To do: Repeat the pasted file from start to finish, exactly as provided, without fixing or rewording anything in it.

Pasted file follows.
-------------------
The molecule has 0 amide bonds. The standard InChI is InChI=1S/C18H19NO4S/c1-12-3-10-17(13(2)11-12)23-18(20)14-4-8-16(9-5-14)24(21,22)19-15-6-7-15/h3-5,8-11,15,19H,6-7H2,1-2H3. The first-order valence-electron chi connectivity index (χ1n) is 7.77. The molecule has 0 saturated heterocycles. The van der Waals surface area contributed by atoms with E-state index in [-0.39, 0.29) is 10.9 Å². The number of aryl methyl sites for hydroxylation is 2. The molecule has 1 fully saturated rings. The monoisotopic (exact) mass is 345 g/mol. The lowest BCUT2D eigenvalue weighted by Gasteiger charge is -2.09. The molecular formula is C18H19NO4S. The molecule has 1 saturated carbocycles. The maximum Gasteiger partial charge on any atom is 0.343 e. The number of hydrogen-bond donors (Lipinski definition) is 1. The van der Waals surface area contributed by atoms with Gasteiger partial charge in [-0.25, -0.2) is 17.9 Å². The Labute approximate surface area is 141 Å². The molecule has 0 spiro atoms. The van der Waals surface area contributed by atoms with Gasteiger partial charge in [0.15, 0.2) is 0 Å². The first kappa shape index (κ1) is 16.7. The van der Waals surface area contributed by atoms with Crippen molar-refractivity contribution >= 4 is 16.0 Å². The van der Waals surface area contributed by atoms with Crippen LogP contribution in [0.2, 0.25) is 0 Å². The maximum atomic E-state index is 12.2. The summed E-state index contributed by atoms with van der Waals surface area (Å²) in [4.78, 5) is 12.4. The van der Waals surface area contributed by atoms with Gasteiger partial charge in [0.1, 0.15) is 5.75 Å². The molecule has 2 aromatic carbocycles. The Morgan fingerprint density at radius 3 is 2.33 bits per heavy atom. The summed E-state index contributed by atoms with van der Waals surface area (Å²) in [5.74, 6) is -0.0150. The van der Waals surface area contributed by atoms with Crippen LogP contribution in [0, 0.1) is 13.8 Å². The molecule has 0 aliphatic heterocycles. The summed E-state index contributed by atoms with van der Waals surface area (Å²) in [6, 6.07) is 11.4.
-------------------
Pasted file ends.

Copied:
The molecule has 0 amide bonds. The standard InChI is InChI=1S/C18H19NO4S/c1-12-3-10-17(13(2)11-12)23-18(20)14-4-8-16(9-5-14)24(21,22)19-15-6-7-15/h3-5,8-11,15,19H,6-7H2,1-2H3. The first-order valence-electron chi connectivity index (χ1n) is 7.77. The molecule has 0 saturated heterocycles. The van der Waals surface area contributed by atoms with E-state index in [-0.39, 0.29) is 10.9 Å². The number of aryl methyl sites for hydroxylation is 2. The molecule has 1 fully saturated rings. The monoisotopic (exact) mass is 345 g/mol. The lowest BCUT2D eigenvalue weighted by Gasteiger charge is -2.09. The molecular formula is C18H19NO4S. The molecule has 1 saturated carbocycles. The maximum Gasteiger partial charge on any atom is 0.343 e. The number of hydrogen-bond donors (Lipinski definition) is 1. The van der Waals surface area contributed by atoms with Gasteiger partial charge in [-0.25, -0.2) is 17.9 Å². The Labute approximate surface area is 141 Å². The molecule has 0 spiro atoms. The van der Waals surface area contributed by atoms with Gasteiger partial charge in [0.15, 0.2) is 0 Å². The first kappa shape index (κ1) is 16.7. The van der Waals surface area contributed by atoms with Crippen molar-refractivity contribution >= 4 is 16.0 Å². The van der Waals surface area contributed by atoms with Crippen LogP contribution in [0.2, 0.25) is 0 Å². The maximum atomic E-state index is 12.2. The summed E-state index contributed by atoms with van der Waals surface area (Å²) in [4.78, 5) is 12.4. The van der Waals surface area contributed by atoms with Gasteiger partial charge in [0.1, 0.15) is 5.75 Å². The molecule has 2 aromatic carbocycles. The Morgan fingerprint density at radius 3 is 2.33 bits per heavy atom. The summed E-state index contributed by atoms with van der Waals surface area (Å²) in [5.74, 6) is -0.0150. The van der Waals surface area contributed by atoms with Crippen LogP contribution in [0, 0.1) is 13.8 Å². The molecule has 0 aliphatic heterocycles. The summed E-state index contributed by atoms with van der Waals surface area (Å²) in [6, 6.07) is 11.4.